Whether the sets were really the same or just rebuilt to look similar, I’m not sure, but here’s how the inn looked in White Christmas:

You can see the rest of the photos of the lodge (which I also love-love-love) in the post I wrote about it and compare them for yourself: Columbia Inn in Pine Tree, Vermont.

They do have similar walls of windows.

Jim checks out the Hollywood sets built to look like his farmhouse when they’re making a movie about it:

Jim gets the girl in the end. Was there ever any doubt?

There’s just something about those great movie sets from that era that I can’t get enough of. I always say my dream house would be one that looks like it was in a 1940s romantic comedy.

More Holiday-Movie Houses I’ve Featured (Got a Favorite?):


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nanne December 17, 2012 at 8:19 am

this one of my all time favorite christmas films…probably because of the great interiors :). i love all of the rooms, the kitchen & the bedroom with the fireplace in particular.

thanks for the early christmas gift!

nanne in columbus, in

Deborah December 17, 2012 at 8:45 am

I totally agree with you. It’s lovely rooms and the whole feel of those films. It’ll never be the same with new movies.

I can’t remember ever seeing this one though. I’ll keep an eye out for it. I have TCM, so it might get aired there sometime. Thanks for a lovely entry and Merry Christmas to you.

Anne @ DesignDreamsbyAnne December 17, 2012 at 8:45 am

Pretty places! I adore Christmas in Connecticut as well as Mr Blandings! Wish I could find Mr Blandings Builds His Dream House to watch it again…

I love Miracle on 34th Street, too, as well as White Christmas, Little Women, While You Were Sleeping and A Christmas Carol with George C Scott.

Have a very happy Christmas and all my best wishes for 2013! (I cannot believe it’s almost 2013!!!)

xox

Jennah December 17, 2012 at 8:47 am

This was my Nana’s favourite Christmas movie. Thank you for posting, Julia! I’m warmed by memories!!

Jane December 17, 2012 at 9:45 am

Thanks for posting this one Julia! It’s one of my all time favorite movie houses. We’ve been trying to make over our house into a similar design. Lots of those great HL hinges on the doors, vintage wallpaper, braided rugs, Hitchcock and Windsor chairs, etc. It’s funny because when we watch those old movies, my husband always comments that “Hey! We have that table!” or chair, or wallpaper. I even hunted down the crazy wallpaper that’s in the Trouble with Harry house and he hung it in our hallway. The Early American style is so cozy, I wonder why it fell out of favor?

Lisa December 17, 2012 at 10:17 am

I’d love to see pics of your house, Jane! Sounds dreamy. I’ve also wondered why the early American styles faded away, they were darling! The modern homes are now character-less strings of humongous garage doors. My grandma had a detached garage (better for health reasons, too!) and a real old fashioned back door. I love the idea of having a back door; they are so friendly.

Lisa Smith December 17, 2012 at 2:02 pm

I agree with you guys! I adore this time period for the warmth and genuine style. Not trying to impress everyone, just to be cozy and inviting. I wonder if people are starting to crave this atmosphere again, particularly during these trying times. I think we all want to feel safe and cocooned….surrounded by family, friends and love more than ever now. THAT has certainly never gone out of style, but maybe the current decorators have forgotten it.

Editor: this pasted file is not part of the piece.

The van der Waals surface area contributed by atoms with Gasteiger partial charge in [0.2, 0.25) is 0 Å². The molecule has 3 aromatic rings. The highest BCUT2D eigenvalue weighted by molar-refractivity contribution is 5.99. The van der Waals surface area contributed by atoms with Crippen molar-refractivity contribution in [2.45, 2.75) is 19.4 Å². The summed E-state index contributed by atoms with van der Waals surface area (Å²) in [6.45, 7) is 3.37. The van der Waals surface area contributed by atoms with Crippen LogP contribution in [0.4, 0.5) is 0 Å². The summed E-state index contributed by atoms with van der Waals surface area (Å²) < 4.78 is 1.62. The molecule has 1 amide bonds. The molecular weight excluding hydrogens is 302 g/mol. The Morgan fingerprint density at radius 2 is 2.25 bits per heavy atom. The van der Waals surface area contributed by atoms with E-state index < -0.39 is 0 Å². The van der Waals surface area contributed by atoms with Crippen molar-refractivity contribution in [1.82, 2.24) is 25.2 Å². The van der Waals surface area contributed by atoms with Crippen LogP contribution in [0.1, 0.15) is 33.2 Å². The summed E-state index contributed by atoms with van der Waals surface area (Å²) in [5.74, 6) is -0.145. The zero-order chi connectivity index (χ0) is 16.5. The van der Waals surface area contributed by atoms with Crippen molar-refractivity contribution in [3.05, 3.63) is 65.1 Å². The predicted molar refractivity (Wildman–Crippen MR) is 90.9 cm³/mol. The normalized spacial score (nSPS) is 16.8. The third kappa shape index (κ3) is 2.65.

Lisa December 17, 2012 at 10:13 am

I love that movie! And that back stair case (drooling!) how cute is that?! I grew up on silver screen romantic comedies, and actually prefer them over new movies.

If we ever get a chance to build our own house, I want to design it based on homes from the silver screen era. Thanks for house peek at one of my favorite old films. I’d love to see more!! (Christmas in Connecticut, Since You Went Away, The Bachelor and the Bobby Soxer, Every Girl Should Be Married, I Love You Again to name a few!)

ShabbyChick December 17, 2012 at 10:21 am

It always reminds me of “White Christmas”, I love both movies! ;)

Carol December 17, 2012 at 10:36 am

One of my favorites. I suffer through the Lincoln Birthday scene though, but my main reason for watching this movie is that house. The first time I saw it (almost 40 years ago as a teenager) I fell in love with the house. I even remember making my mom come look at the TV to show her the rooms. I’m still as much in love with it now, all these years later.

Laura @ Finding Home December 17, 2012 at 10:49 am

Two of my three favorite Christmas movies – only behind It’s a Wonderful Life! Thanks for sharing! Take care, Laura

Cathryn @ CARO Interiors December 17, 2012 at 10:52 am

We LOVE this movie at our house, with the glaring exception of Lincoln’s birthday (YOWZA!). Also, the Fred Astaire dancing-while-drunk scene is a true masterpiece of choreography and talent. Can’t decide which White Christmas scene we like better between the two related movies…

Lisa Smith December 17, 2012 at 1:56 pm

I loved that scene as well, Cathryn! I heard once that he kept taking shots between takes or something like at! He was so incredible!!!!

Carolyn December 17, 2012 at 11:54 am

We’re fans of TCM at our house, and I’m always pointing out things I notice about the houses or decoration. I’m always disappointed to think they’re sets and not the real thing. They emulate those early American houses so well – even down to the wide floorboards, raised panel mouldings, and comb-back Windsor chairs. That’s some kind of funky chaise/davenport? though in the living room scenes (with the piano) of “Holiday Inn.”